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The Axisymmetric Abrupt Contraction-Expansion

The image to the left is a pseudo streak imageof the flow of a highly elastic solution through an axisymmetric 4:1:4 contraction-expansion. The fluid is a 0.025wt% high molecular weight monodispersepolystyrene dissolved in an oligomeric polystyrene. To view a movie showingthe growth of the enhanced upstream vortex structure and the onset of anelastic instability click on the avi file below.

4_1_4.avi (7.1MB)
Notes to Aid Numerical Simulations 
We have generated a series of notes entitled ViscoelasticFlows in Abrubt Contraction-Expansions which should provide the necessary information for those interested in numerically simulating this complexflow.  These notes include a complete description of the shear andtransient extensional rheology of our test fluid (Fluid_Rheology.pdf), a discussion of how we chose the proper relaxation time (Relaxation_Time.pdf), the specifications for our test geometry (Geometry.pdf) and the definition of the dimensionless pressure drop we report (Pressure_Drop.pdf). Please also see our article entitled Extensional Flow of a PolystyreneBoger Fluid Through a 4:1:4 Axisymmetric Contraction/Expansion recently published in the Journal of Non-Newtonian Fluid Mechanics (GHM38.pdf).

Stretching and Breakup of Polymeric Liquids in a Microfilament Rheometer

A microfilament rheometer (MFR) that can be used to readily differentiate between the response of different fluid formulations.The device relies on a detailed observation of the rate of extensionalthinning of a Newtonian or a viscoelastic fluid filament and provides adirect measurement of the ultimate time to break-up of the fluid filament.  Measurements are performed in a controlled temperature and environmentalconditions. We consider four different classes of entangled polymer liquids that are of importance commercially including (i) pressure sensitive adhesives,(ii) branched and linear polymer melts, (iii) concentrated polymer solutionsand (iv) aqueous solutions of associating polymers such as HEUR (Hydrophobically modified urethane-ethoxylate). We observed that the breakup dynamics in these liquids depend on the extensional viscosity, on molecular parameterssuch as the chain-length, entanglement density or degree of chain branching,and on external factors such as solvent volatility. Varying these factors changes the dominant time scales in the extensional flow.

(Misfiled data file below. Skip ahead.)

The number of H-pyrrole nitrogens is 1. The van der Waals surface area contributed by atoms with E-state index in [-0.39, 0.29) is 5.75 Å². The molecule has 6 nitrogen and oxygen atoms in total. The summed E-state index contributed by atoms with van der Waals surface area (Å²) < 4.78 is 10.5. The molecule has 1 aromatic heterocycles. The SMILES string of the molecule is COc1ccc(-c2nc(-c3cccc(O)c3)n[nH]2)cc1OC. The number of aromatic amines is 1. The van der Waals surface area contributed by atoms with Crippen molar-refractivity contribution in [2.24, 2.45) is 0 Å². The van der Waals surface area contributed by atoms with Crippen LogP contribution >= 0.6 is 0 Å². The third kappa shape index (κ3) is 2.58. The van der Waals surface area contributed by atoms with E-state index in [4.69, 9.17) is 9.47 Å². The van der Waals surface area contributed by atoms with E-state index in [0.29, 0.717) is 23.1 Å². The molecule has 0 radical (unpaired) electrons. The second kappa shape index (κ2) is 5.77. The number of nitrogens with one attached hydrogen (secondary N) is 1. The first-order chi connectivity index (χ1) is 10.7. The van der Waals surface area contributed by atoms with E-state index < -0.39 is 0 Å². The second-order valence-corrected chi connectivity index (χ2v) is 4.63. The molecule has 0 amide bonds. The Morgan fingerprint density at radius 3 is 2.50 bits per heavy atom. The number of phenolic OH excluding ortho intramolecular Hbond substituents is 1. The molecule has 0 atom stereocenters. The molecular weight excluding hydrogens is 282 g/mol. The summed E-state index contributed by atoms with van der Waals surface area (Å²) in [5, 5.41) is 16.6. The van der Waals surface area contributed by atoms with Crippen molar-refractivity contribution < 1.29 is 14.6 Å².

For example, pressure sensitive adhesives are elastically stabilized against breakupand are 'tacky' if the solvent evaporation rate l-1evap= h/R0 (where h is the mass transfer coefficient for the solvent and R0 is the initial radiusof the filament) is significantly larger than the stress relaxation ratel-1whereas they are 'non-tacky' and undergo capillary breakup if the evaporation rate is much slower than the capillary necking rate l-1neck= s /h 0R0)( where s is the surface tension and h0is the zero shear viscosity). In the case of associative polymers, the breakup mechanism also depends on the concentration of micelles and theionic surfactant strength.

Elasto-Capillary Thining in a Microfilament Rheometer,Test Fluid: Glycerin
entov_glycerin.avi(1.6 MB)

Elasto-Capillary Thining in a Microfilament Rheometer, Test Fluid: HEUR (Associative Polymer)
entov_heur.avi(1.6 MB)

Elasto-Capillary Thining in a MicrofilamentRheometer, Test Fluid: Pressure Sensitive Adhesive (PSA)
entov_psa.avi(2.3 MB)

The Collapse of Highly Viscous Bubbles In this video a high molecular weight (high viscosity) Poly(dimethyl siloxane) polymer has a gas bubble insterted into it.  The free bubble at the surface is then rupturedfrom above using a pin.  Due to the high viscosity of the silicone oil film drainage is not possible and hence the bubble "skin" must collapse under gravity.  The stresses introduced result in the clearly visible buckling of the skin.  Note the bubble is viewed from above. bubble.avi (1.4 MB)

Purely Elastic Instability Between Two Rotating Coaxial Parallel Plates
(text to come)
pplate.avi (2.2 MB)

Purely Elastic Instability Between a Rotating Cone-and-Plate
(text to come)
coneplate.avi (4.3 MB)

Flow Past a Cylinder
(text to come)
cylinder.avi (4.3 MB)